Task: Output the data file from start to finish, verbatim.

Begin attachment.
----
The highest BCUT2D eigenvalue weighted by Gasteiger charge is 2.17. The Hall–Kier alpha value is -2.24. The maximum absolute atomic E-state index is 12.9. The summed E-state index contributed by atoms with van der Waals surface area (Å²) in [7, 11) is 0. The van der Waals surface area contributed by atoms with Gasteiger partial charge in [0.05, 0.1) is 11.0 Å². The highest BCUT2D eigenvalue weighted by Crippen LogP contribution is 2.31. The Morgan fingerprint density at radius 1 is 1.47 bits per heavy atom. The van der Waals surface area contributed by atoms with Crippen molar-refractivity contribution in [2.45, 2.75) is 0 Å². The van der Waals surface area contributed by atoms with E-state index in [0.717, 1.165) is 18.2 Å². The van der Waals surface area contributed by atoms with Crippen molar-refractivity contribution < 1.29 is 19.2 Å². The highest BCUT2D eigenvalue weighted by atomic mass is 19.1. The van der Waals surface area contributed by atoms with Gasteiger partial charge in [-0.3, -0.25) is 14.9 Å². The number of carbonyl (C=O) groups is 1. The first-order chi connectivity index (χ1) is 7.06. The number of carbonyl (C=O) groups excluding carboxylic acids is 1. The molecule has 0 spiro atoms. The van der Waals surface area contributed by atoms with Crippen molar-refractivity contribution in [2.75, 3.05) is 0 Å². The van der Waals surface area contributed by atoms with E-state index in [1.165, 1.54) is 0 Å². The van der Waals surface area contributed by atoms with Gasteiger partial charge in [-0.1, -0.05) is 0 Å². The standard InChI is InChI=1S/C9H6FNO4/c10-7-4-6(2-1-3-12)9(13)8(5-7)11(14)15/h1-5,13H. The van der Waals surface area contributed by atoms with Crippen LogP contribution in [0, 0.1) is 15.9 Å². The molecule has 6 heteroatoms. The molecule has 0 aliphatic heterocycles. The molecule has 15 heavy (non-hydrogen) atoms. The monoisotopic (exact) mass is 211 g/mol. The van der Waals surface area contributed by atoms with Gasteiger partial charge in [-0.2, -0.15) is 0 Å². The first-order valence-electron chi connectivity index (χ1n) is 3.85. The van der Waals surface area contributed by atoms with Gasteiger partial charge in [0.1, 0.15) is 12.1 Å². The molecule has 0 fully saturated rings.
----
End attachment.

The highest BCUT2D eigenvalue weighted by Gasteiger charge is 2.17. The Hall–Kier alpha value is -2.24. The maximum absolute atomic E-state index is 12.9. The summed E-state index contributed by atoms with van der Waals surface area (Å²) in [7, 11) is 0. The van der Waals surface area contributed by atoms with Gasteiger partial charge in [0.05, 0.1) is 11.0 Å². The highest BCUT2D eigenvalue weighted by Crippen LogP contribution is 2.31. The Morgan fingerprint density at radius 1 is 1.47 bits per heavy atom. The van der Waals surface area contributed by atoms with Crippen molar-refractivity contribution in [2.45, 2.75) is 0 Å². The van der Waals surface area contributed by atoms with E-state index in [0.717, 1.165) is 18.2 Å². The van der Waals surface area contributed by atoms with Crippen molar-refractivity contribution < 1.29 is 19.2 Å². The highest BCUT2D eigenvalue weighted by atomic mass is 19.1. The van der Waals surface area contributed by atoms with Gasteiger partial charge in [-0.3, -0.25) is 14.9 Å². The number of carbonyl (C=O) groups is 1. The first-order chi connectivity index (χ1) is 7.06. The number of carbonyl (C=O) groups excluding carboxylic acids is 1. The molecule has 0 spiro atoms. The van der Waals surface area contributed by atoms with Crippen molar-refractivity contribution in [2.75, 3.05) is 0 Å². The van der Waals surface area contributed by atoms with E-state index in [1.165, 1.54) is 0 Å². The van der Waals surface area contributed by atoms with Gasteiger partial charge in [-0.1, -0.05) is 0 Å². The standard InChI is InChI=1S/C9H6FNO4/c10-7-4-6(2-1-3-12)9(13)8(5-7)11(14)15/h1-5,13H. The van der Waals surface area contributed by atoms with Crippen LogP contribution in [0, 0.1) is 15.9 Å². The molecule has 6 heteroatoms. The molecule has 0 aliphatic heterocycles. The molecule has 15 heavy (non-hydrogen) atoms. The monoisotopic (exact) mass is 211 g/mol. The van der Waals surface area contributed by atoms with Gasteiger partial charge in [-0.2, -0.15) is 0 Å². The first-order valence-electron chi connectivity index (χ1n) is 3.85. The van der Waals surface area contributed by atoms with Gasteiger partial charge in [0.1, 0.15) is 12.1 Å². The molecule has 0 fully saturated rings.